Jonny Wilkinson believes England are ready to bounce back from their stuttering start and make a “do or die” assault on the William Webb Ellis Trophy in New Zealand.
Back in the side for Saturday’s clash with minnows Romania, Wilko insists the current campaign – which has featured a tight 13-9 win over Argentina and a less-than-sparkling 41-10 trouncing of Georgia – can end in a third successive World Cup final on October 23.
He compares the squad’s mood with 2007 in France, when Brian Ashton’s side were crushed by 36-0 by South Africa in their pool clash – but bounced back to play the Springboks in the final, where they lost 15-6 thanks to a controversial disallowed Mark Cueto try.
After a “harsh talking” squad gathering (not a crisis meeting, insisted the England management) this week, Wilko - who missed a record five kicks in the opening win over Argentina - insisted: "It’s the same kind of energy now. That 36-0 defeat sparked a path that we had to go down and thankfully we did.
“Maybe in 2007 we needed to lose to South Africa to make us realise we had to win the next two games against Tonga and Samoa otherwise we'd be out. It’s about accountability. We know we must do better, understand the mistakes we made and we know that ill-discipline in a World Cup is going to cost you.”
Wilko, who has been starting his kicking routine at 7am since his uncharacteristic inaccuracies under the roof at the Carisbrook “House of Pain” in Dunedin, added: "The punishment is looking at the other 14 guys who are working their backsides off. It's the feeling that you've put the guys in a difficult position, and made things difficult for the England team. That hurts more than any punishment.
"If you don't get these things spot on, it gets to the situation when you say, 'we've got to do better next time'. You don't get next week in a World Cup."
Wilko, who scored the sudden-death drop goal which secured the World Cup at Australia 2003, returns to the starting squad in Dunedin on Saturday with fly-half rival Toby Flood of Leicester rested despite being one of the few to emerge from the Georgia victory with any credit.
England finish their pool games with a potential banana-skin – old rivals Scotland in Auckland a week later. Having given away a record 11 penalties in the first half against Georgia, Scottish kicker Chris Paterson may be the key. Defeat would probably see a quarter-final against New Zealand, a win would pit England against unloved neighbours France.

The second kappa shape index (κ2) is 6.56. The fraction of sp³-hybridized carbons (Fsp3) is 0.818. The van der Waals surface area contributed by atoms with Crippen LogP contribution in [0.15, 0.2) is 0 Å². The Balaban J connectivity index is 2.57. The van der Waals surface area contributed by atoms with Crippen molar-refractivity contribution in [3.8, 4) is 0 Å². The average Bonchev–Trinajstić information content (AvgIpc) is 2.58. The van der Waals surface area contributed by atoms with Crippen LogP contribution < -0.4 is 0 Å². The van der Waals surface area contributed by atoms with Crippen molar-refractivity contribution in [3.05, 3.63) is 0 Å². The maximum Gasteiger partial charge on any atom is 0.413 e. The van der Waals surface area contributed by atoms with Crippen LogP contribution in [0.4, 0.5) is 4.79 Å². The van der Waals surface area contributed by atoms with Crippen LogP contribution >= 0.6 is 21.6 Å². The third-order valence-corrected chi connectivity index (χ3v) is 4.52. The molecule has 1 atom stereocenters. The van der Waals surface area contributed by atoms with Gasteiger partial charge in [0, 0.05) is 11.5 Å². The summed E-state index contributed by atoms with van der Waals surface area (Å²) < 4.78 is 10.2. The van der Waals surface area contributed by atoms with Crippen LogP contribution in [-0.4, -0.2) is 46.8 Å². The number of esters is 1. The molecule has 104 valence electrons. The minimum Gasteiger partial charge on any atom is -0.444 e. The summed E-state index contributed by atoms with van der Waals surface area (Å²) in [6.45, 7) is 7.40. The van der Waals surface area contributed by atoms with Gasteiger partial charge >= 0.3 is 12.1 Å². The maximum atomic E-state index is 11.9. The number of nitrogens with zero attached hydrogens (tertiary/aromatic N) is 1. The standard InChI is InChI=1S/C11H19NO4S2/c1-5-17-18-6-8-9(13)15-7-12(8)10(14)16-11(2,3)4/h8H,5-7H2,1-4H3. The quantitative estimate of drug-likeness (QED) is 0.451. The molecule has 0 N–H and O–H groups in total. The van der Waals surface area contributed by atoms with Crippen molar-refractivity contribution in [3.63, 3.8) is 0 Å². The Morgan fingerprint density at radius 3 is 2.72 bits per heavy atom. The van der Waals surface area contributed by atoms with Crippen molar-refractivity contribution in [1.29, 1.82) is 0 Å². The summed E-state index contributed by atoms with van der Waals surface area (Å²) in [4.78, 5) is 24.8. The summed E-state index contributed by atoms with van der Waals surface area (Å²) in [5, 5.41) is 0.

Wilko revealed exactly why defeat in Pool B is not an option: “Martin Johnson told us: 'You'll be back watching the semi-final on TV and then going out to play Newcastle away.’
"He's absolutely right. I know exactly what he was talking about because he was playing against me that day. In 1999 we got knocked out in the quarter-finals and the next weekend was possibly one of the coldest, rainiest days we had at Newcastle and we were playing against Leicester.
“He’s right, that’s how it works. World Cups are do or die. We have to make sure we don't leave ourselves in that position. We just can't afford to keep giving penalties away. That's why there's an urgency about our meetings … everyone knows that sooner or later it's going to have an effect that we can't come back from. We need to make sure we nip it in the bud before then."
Mike Tindall – presumably after a talking to from his wife Zara Phillips, who arrives in Dunedin on Friday – is also back for the Romania clash after being splashed across the English tabloids for an evening of dwarf-throwing and Kiwi-clenching after the Argentina game.
But Wilkinson believes Tindall’s indiscretion has helped rather than hindered England. He said: "That story has been massively motivational to everyone in the team.
“We are more together than ever. We understand whatever's happened has happened and a huge element is there to drive into the squad to separate us. And the guys refuse to do that. The guys are pulling tight together.
"Just because someone says some things and writes some things makes no difference. We are aiming to continue on the path we're on, which is the right one."
On the injury front, prop Matt Stevens's ankle is said to be responding to treatment, so is Alex Corbisiero's calf, while Ben Foden has a sore side. At No8 Nick Easter could yet be replaced by Leicester's New Zealand born Thomas “The Tank Engine” Waldrom.
Cueto, so nearly the World Cup winner in 2007, is ready to start on the wing after a back problem. Bath's David Wilson is expected to make his World Cup debut in the front row.
Wilko, described as a “basket case” for his obsessive kicking practice in 2003, concludes: “It’s very difficult to explain World Cups. I’ve given up trying other than just knowing, deep down, you have got to come with everything and you never know what’s round the corner.”